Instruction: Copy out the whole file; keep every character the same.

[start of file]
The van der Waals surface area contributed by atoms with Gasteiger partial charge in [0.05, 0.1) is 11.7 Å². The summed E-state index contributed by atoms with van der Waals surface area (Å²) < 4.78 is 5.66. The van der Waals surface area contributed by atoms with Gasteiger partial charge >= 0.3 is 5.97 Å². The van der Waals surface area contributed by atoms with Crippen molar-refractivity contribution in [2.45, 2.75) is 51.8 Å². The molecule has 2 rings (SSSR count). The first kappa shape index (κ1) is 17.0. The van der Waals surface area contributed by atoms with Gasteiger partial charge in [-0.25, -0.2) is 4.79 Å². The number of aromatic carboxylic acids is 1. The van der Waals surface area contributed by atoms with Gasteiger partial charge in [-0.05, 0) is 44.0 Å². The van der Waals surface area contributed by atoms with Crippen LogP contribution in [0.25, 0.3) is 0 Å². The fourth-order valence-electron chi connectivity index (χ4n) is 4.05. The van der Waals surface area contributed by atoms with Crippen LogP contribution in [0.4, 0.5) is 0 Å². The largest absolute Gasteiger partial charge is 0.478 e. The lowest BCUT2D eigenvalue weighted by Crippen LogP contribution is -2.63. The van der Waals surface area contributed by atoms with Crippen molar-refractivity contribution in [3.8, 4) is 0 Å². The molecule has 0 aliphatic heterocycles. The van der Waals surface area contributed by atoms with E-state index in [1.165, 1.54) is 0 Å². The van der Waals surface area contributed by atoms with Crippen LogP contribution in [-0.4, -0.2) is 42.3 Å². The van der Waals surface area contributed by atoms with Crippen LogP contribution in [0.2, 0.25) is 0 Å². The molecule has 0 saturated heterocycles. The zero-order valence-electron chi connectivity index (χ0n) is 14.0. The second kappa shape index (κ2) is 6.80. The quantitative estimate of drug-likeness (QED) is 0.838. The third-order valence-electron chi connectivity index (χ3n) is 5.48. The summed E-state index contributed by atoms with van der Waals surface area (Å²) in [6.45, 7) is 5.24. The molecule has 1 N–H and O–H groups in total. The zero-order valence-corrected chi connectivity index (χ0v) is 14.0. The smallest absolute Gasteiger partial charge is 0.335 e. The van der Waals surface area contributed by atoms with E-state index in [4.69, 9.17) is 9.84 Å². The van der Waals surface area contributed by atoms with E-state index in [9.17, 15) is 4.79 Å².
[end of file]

The van der Waals surface area contributed by atoms with Gasteiger partial charge in [0.05, 0.1) is 11.7 Å². The summed E-state index contributed by atoms with van der Waals surface area (Å²) < 4.78 is 5.66. The van der Waals surface area contributed by atoms with Gasteiger partial charge >= 0.3 is 5.97 Å². The van der Waals surface area contributed by atoms with Crippen molar-refractivity contribution in [2.45, 2.75) is 51.8 Å². The molecule has 2 rings (SSSR count). The first kappa shape index (κ1) is 17.0. The van der Waals surface area contributed by atoms with Gasteiger partial charge in [-0.25, -0.2) is 4.79 Å². The number of aromatic carboxylic acids is 1. The van der Waals surface area contributed by atoms with Gasteiger partial charge in [-0.05, 0) is 44.0 Å². The van der Waals surface area contributed by atoms with Crippen LogP contribution in [0.25, 0.3) is 0 Å². The fourth-order valence-electron chi connectivity index (χ4n) is 4.05. The van der Waals surface area contributed by atoms with Crippen LogP contribution in [0.4, 0.5) is 0 Å². The largest absolute Gasteiger partial charge is 0.478 e. The lowest BCUT2D eigenvalue weighted by Crippen LogP contribution is -2.63. The van der Waals surface area contributed by atoms with Crippen molar-refractivity contribution in [3.8, 4) is 0 Å². The molecule has 0 aliphatic heterocycles. The van der Waals surface area contributed by atoms with E-state index in [1.165, 1.54) is 0 Å². The van der Waals surface area contributed by atoms with Crippen LogP contribution in [-0.4, -0.2) is 42.3 Å². The van der Waals surface area contributed by atoms with Crippen LogP contribution in [0.2, 0.25) is 0 Å². The molecule has 0 saturated heterocycles. The zero-order valence-electron chi connectivity index (χ0n) is 14.0. The second kappa shape index (κ2) is 6.80. The quantitative estimate of drug-likeness (QED) is 0.838. The third-order valence-electron chi connectivity index (χ3n) is 5.48. The summed E-state index contributed by atoms with van der Waals surface area (Å²) in [6.45, 7) is 5.24. The molecule has 1 N–H and O–H groups in total. The zero-order valence-corrected chi connectivity index (χ0v) is 14.0. The smallest absolute Gasteiger partial charge is 0.335 e. The van der Waals surface area contributed by atoms with E-state index in [4.69, 9.17) is 9.84 Å². The van der Waals surface area contributed by atoms with E-state index in [9.17, 15) is 4.79 Å².